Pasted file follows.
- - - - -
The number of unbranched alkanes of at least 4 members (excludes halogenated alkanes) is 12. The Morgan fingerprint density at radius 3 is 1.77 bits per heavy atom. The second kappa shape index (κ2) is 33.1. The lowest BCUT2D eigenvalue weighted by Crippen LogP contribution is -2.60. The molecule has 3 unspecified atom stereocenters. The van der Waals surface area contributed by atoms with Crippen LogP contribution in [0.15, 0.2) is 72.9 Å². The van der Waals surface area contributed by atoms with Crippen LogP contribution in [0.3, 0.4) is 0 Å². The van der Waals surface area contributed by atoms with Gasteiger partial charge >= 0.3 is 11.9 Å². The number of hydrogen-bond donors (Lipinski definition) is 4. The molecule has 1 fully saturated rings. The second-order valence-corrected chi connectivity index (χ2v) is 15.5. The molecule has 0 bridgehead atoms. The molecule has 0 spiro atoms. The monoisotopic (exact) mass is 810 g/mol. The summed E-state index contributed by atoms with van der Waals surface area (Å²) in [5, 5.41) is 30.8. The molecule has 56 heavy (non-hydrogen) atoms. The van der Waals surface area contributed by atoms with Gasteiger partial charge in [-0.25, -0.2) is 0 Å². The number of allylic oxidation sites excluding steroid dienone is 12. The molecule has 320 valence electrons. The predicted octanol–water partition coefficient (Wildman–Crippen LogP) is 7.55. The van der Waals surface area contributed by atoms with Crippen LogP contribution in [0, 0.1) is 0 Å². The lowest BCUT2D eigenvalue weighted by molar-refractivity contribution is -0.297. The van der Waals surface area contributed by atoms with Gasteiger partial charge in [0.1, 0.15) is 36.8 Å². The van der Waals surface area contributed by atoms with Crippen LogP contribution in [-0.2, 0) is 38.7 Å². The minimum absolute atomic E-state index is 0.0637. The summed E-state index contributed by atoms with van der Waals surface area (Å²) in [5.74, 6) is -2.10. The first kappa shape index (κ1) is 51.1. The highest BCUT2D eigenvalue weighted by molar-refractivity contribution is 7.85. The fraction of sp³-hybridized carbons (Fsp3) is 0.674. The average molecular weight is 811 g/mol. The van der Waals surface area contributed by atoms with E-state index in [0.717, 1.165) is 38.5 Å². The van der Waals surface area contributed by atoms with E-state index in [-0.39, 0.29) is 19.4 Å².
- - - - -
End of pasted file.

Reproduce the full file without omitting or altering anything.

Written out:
The number of unbranched alkanes of at least 4 members (excludes halogenated alkanes) is 12. The Morgan fingerprint density at radius 3 is 1.77 bits per heavy atom. The second kappa shape index (κ2) is 33.1. The lowest BCUT2D eigenvalue weighted by Crippen LogP contribution is -2.60. The molecule has 3 unspecified atom stereocenters. The van der Waals surface area contributed by atoms with Crippen LogP contribution in [0.15, 0.2) is 72.9 Å². The van der Waals surface area contributed by atoms with Crippen LogP contribution in [0.3, 0.4) is 0 Å². The van der Waals surface area contributed by atoms with Gasteiger partial charge >= 0.3 is 11.9 Å². The number of hydrogen-bond donors (Lipinski definition) is 4. The molecule has 1 fully saturated rings. The second-order valence-corrected chi connectivity index (χ2v) is 15.5. The molecule has 0 bridgehead atoms. The molecule has 0 spiro atoms. The monoisotopic (exact) mass is 810 g/mol. The summed E-state index contributed by atoms with van der Waals surface area (Å²) in [5, 5.41) is 30.8. The molecule has 56 heavy (non-hydrogen) atoms. The van der Waals surface area contributed by atoms with Gasteiger partial charge in [-0.25, -0.2) is 0 Å². The number of allylic oxidation sites excluding steroid dienone is 12. The molecule has 320 valence electrons. The predicted octanol–water partition coefficient (Wildman–Crippen LogP) is 7.55. The van der Waals surface area contributed by atoms with Crippen LogP contribution in [0, 0.1) is 0 Å². The lowest BCUT2D eigenvalue weighted by molar-refractivity contribution is -0.297. The van der Waals surface area contributed by atoms with Gasteiger partial charge in [0.1, 0.15) is 36.8 Å². The van der Waals surface area contributed by atoms with Crippen LogP contribution in [-0.2, 0) is 38.7 Å². The minimum absolute atomic E-state index is 0.0637. The summed E-state index contributed by atoms with van der Waals surface area (Å²) in [5.74, 6) is -2.10. The first kappa shape index (κ1) is 51.1. The highest BCUT2D eigenvalue weighted by molar-refractivity contribution is 7.85. The fraction of sp³-hybridized carbons (Fsp3) is 0.674. The average molecular weight is 811 g/mol. The van der Waals surface area contributed by atoms with E-state index in [0.717, 1.165) is 38.5 Å². The van der Waals surface area contributed by atoms with E-state index in [-0.39, 0.29) is 19.4 Å².